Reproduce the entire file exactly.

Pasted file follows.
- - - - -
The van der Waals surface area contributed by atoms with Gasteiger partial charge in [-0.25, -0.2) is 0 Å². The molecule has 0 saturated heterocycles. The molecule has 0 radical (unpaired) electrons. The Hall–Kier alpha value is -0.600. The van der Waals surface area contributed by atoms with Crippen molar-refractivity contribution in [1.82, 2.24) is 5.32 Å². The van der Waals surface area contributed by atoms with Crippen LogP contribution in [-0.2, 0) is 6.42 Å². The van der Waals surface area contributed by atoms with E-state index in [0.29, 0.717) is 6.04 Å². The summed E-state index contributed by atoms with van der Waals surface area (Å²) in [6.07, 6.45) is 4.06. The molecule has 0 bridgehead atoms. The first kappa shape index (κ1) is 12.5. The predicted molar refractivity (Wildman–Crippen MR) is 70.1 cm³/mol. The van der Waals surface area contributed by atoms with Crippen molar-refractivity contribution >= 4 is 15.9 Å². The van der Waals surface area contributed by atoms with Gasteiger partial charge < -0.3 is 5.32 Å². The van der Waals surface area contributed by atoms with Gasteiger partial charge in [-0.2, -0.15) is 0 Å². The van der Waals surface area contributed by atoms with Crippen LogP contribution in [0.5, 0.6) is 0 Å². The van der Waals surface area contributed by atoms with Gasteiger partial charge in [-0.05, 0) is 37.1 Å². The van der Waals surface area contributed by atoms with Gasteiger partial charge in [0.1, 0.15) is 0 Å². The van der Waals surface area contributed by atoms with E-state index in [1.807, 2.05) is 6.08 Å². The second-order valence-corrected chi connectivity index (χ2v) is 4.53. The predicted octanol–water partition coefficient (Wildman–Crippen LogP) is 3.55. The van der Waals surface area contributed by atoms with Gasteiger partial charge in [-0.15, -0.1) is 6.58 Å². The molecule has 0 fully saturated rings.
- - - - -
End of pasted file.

The van der Waals surface area contributed by atoms with Gasteiger partial charge in [-0.25, -0.2) is 0 Å². The molecule has 0 saturated heterocycles. The molecule has 0 radical (unpaired) electrons. The Hall–Kier alpha value is -0.600. The van der Waals surface area contributed by atoms with Crippen molar-refractivity contribution in [1.82, 2.24) is 5.32 Å². The van der Waals surface area contributed by atoms with Crippen LogP contribution in [-0.2, 0) is 6.42 Å². The van der Waals surface area contributed by atoms with E-state index in [0.29, 0.717) is 6.04 Å². The summed E-state index contributed by atoms with van der Waals surface area (Å²) in [6.07, 6.45) is 4.06. The molecule has 0 bridgehead atoms. The first kappa shape index (κ1) is 12.5. The predicted molar refractivity (Wildman–Crippen MR) is 70.1 cm³/mol. The van der Waals surface area contributed by atoms with Crippen molar-refractivity contribution >= 4 is 15.9 Å². The van der Waals surface area contributed by atoms with Gasteiger partial charge < -0.3 is 5.32 Å². The van der Waals surface area contributed by atoms with Gasteiger partial charge in [-0.2, -0.15) is 0 Å². The van der Waals surface area contributed by atoms with Crippen LogP contribution in [0.5, 0.6) is 0 Å². The van der Waals surface area contributed by atoms with Gasteiger partial charge in [-0.05, 0) is 37.1 Å². The van der Waals surface area contributed by atoms with Gasteiger partial charge in [0.1, 0.15) is 0 Å². The van der Waals surface area contributed by atoms with E-state index in [1.807, 2.05) is 6.08 Å². The second-order valence-corrected chi connectivity index (χ2v) is 4.53. The predicted octanol–water partition coefficient (Wildman–Crippen LogP) is 3.55. The van der Waals surface area contributed by atoms with Gasteiger partial charge in [-0.15, -0.1) is 6.58 Å². The molecule has 0 fully saturated rings.